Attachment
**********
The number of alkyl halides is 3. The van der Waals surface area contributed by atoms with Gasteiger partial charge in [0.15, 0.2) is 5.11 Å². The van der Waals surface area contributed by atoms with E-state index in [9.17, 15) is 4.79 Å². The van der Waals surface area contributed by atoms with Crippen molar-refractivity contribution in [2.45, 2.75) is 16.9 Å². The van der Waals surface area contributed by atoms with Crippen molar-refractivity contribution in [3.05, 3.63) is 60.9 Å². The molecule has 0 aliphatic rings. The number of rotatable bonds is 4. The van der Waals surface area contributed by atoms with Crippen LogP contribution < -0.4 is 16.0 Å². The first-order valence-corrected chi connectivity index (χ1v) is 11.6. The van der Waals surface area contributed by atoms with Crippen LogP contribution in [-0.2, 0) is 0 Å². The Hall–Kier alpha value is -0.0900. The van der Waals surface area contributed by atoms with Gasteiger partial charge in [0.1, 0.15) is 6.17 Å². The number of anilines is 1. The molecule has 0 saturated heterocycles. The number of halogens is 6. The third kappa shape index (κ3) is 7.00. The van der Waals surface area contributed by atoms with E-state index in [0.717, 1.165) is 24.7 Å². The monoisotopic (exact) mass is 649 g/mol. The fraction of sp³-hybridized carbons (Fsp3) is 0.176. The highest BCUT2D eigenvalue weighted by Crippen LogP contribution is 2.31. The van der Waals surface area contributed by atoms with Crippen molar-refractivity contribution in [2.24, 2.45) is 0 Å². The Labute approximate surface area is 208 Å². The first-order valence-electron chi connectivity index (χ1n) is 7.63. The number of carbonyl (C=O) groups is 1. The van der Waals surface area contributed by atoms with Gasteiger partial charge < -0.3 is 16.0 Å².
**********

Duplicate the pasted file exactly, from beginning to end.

The number of alkyl halides is 3. The van der Waals surface area contributed by atoms with Gasteiger partial charge in [0.15, 0.2) is 5.11 Å². The van der Waals surface area contributed by atoms with E-state index in [9.17, 15) is 4.79 Å². The van der Waals surface area contributed by atoms with Crippen molar-refractivity contribution in [2.45, 2.75) is 16.9 Å². The van der Waals surface area contributed by atoms with Crippen molar-refractivity contribution in [3.05, 3.63) is 60.9 Å². The molecule has 0 aliphatic rings. The number of rotatable bonds is 4. The van der Waals surface area contributed by atoms with Crippen LogP contribution < -0.4 is 16.0 Å². The first-order valence-corrected chi connectivity index (χ1v) is 11.6. The van der Waals surface area contributed by atoms with Crippen LogP contribution in [-0.2, 0) is 0 Å². The Hall–Kier alpha value is -0.0900. The van der Waals surface area contributed by atoms with Gasteiger partial charge in [0.1, 0.15) is 6.17 Å². The number of anilines is 1. The molecule has 0 saturated heterocycles. The number of halogens is 6. The third kappa shape index (κ3) is 7.00. The van der Waals surface area contributed by atoms with E-state index in [0.717, 1.165) is 24.7 Å². The monoisotopic (exact) mass is 649 g/mol. The fraction of sp³-hybridized carbons (Fsp3) is 0.176. The highest BCUT2D eigenvalue weighted by Crippen LogP contribution is 2.31. The van der Waals surface area contributed by atoms with Crippen molar-refractivity contribution in [2.24, 2.45) is 0 Å². The Labute approximate surface area is 208 Å². The first-order valence-electron chi connectivity index (χ1n) is 7.63. The number of carbonyl (C=O) groups is 1. The van der Waals surface area contributed by atoms with Gasteiger partial charge < -0.3 is 16.0 Å².